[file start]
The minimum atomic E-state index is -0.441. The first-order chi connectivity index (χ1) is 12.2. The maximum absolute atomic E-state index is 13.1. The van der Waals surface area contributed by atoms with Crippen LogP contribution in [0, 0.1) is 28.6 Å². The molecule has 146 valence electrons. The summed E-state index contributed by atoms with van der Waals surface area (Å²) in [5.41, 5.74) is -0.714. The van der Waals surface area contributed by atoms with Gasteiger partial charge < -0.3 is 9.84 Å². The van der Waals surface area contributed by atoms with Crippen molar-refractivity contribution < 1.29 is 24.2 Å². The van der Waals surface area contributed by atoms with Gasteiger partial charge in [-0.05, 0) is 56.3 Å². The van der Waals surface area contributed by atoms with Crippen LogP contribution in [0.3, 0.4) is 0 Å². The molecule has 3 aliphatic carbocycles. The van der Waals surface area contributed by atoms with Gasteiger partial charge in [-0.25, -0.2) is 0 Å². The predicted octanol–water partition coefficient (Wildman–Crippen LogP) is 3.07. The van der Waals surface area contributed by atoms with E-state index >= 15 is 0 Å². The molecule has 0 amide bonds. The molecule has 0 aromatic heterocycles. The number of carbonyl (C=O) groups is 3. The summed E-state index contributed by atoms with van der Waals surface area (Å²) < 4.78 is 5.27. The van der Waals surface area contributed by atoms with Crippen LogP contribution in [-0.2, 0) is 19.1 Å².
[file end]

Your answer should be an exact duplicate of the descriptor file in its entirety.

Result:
The minimum atomic E-state index is -0.441. The first-order chi connectivity index (χ1) is 12.2. The maximum absolute atomic E-state index is 13.1. The van der Waals surface area contributed by atoms with Crippen LogP contribution in [0, 0.1) is 28.6 Å². The molecule has 146 valence electrons. The summed E-state index contributed by atoms with van der Waals surface area (Å²) in [5.41, 5.74) is -0.714. The van der Waals surface area contributed by atoms with Gasteiger partial charge < -0.3 is 9.84 Å². The van der Waals surface area contributed by atoms with Crippen molar-refractivity contribution < 1.29 is 24.2 Å². The van der Waals surface area contributed by atoms with Gasteiger partial charge in [-0.05, 0) is 56.3 Å². The van der Waals surface area contributed by atoms with Crippen LogP contribution in [0.3, 0.4) is 0 Å². The molecule has 3 aliphatic carbocycles. The van der Waals surface area contributed by atoms with Gasteiger partial charge in [-0.25, -0.2) is 0 Å². The predicted octanol–water partition coefficient (Wildman–Crippen LogP) is 3.07. The van der Waals surface area contributed by atoms with E-state index >= 15 is 0 Å². The molecule has 0 amide bonds. The molecule has 0 aromatic heterocycles. The number of carbonyl (C=O) groups is 3. The summed E-state index contributed by atoms with van der Waals surface area (Å²) < 4.78 is 5.27. The van der Waals surface area contributed by atoms with Crippen LogP contribution in [-0.2, 0) is 19.1 Å².